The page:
The PR manager of the singer Vera Brezhneva said that she no longer works with the artist, who condemned the Russian special operation in Ukraine.
“Vera Brezhneva is no more, she will not return here,” manager Anastasia Drapeko told News.ru.
At the end of March, it became known that Brezhneva left Russia and plans to do volunteer work in Poland, helping refugees from Ukraine.
The singer was among the artists of Ukrainian – and not only – origin, who strongly condemned Moscow’s policy towards Kyiv, for which they paid with the loss of the opportunity to continue working in the Russian Federation. Some artists remaining in the country are reporting the cancellation of their scheduled concerts, such as Yuri Shevchuk and his band DDT. Others became banned from entering Russia, like the singer Nargiz Asadova.
The court cited Shevchuk’s song and dismissed his case materials at the end of May.
The Dzerzhinsky District Court of St. Petersburg returned to the compilers – the Ufa police – the materials of the administrative case filed against the leader of the DDT group, Yuri Shevchuk, after his statements at the concert.
As previously reported, the musician from the stage told Ufa fans what his homeland is for him, and also uttered pacifist statements. After the concert, law enforcement officers talked with the artist in the dressing room for an hour – eyewitnesses reported that at first they allegedly wanted to detain him, but then the case was limited to a protocol under the article on discrediting the RF Armed Forces. Shevchuk himself later stated that he explained his point of view to the security forces and that, according to him, at the end of the conversation they even wanted to be photographed together.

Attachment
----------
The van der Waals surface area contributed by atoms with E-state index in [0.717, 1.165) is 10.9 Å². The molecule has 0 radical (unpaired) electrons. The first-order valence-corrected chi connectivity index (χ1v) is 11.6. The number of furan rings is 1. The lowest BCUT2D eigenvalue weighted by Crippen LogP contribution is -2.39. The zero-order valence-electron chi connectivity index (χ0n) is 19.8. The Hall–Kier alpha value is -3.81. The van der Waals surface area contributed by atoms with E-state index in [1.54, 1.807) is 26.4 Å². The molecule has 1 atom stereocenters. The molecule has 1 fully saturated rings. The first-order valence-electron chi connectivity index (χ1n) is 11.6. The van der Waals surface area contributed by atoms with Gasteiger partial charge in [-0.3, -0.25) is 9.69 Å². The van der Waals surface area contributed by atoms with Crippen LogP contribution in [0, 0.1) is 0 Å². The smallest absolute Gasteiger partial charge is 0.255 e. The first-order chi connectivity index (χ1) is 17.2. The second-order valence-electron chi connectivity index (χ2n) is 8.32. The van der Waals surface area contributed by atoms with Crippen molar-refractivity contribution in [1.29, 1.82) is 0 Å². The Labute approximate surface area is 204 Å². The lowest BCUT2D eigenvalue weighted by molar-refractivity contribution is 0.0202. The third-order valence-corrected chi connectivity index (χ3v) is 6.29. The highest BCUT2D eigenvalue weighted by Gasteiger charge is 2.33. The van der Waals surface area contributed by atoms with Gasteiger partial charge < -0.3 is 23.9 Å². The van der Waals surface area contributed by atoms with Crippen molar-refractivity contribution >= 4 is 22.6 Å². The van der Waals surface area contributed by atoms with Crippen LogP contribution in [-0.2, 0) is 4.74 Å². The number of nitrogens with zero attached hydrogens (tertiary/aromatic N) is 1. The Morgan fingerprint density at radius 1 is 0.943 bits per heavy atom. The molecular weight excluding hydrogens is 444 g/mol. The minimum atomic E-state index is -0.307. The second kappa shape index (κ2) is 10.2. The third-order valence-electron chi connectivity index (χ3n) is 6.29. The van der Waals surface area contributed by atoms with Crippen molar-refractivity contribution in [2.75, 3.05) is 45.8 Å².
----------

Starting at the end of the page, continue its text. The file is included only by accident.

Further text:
According to the joint press service of the St. Petersburg courts, the Dzerzhinsky court returned the case materials “to eliminate shortcomings.” It is indicated that the event of the offense was not described in the protocol. Also in the materials “there is no indication of what exactly the public calls to prevent the use” of the RF Armed Forces expressed. These shortcomings the court considered significant and irreparable in the consideration of the case.
“We will announce the return of materials to the court,” the press service of the courts said in a Telegram post.
The post itself is titled with a line from the song “DDT” “Whistled” – “and in the open field there are angels, cornflowers.” Further, as you know, the line follows: “And we are free, and there is neither burning nor longing.”
The leader of the DDT group, Yuri Shevchuk himself, spoke about the situation at a concert in Ufa, where he told the audience about his understanding of the Motherland and uttered a number of pacifist phrases. As it became known earlier, immediately after the concert, law enforcement officers came to the artist’s dressing room.
Producer Radmir Usaev reported that the security forces talked with the musician for about an hour, “not even missing the director of the band.” He also reported that they wanted to detain Shevchuk, but nevertheless the conversation ended with the drawing up of an administrative protocol. Under Part 1 of Article 20.3.3 of the Code of Administrative Offenses (public actions aimed at discrediting the use of the RF Armed Forces), the musician faces a fine of 50 thousand rubles.
In a conversation with Kommersant, Shevchuk confirmed that this was the case: “After a stormy and prolonged applause, we went into the dressing room of the opera.”
He also stated that he did not know what exactly the police indicated in the protocol as a violation: “I said a lot of things there.”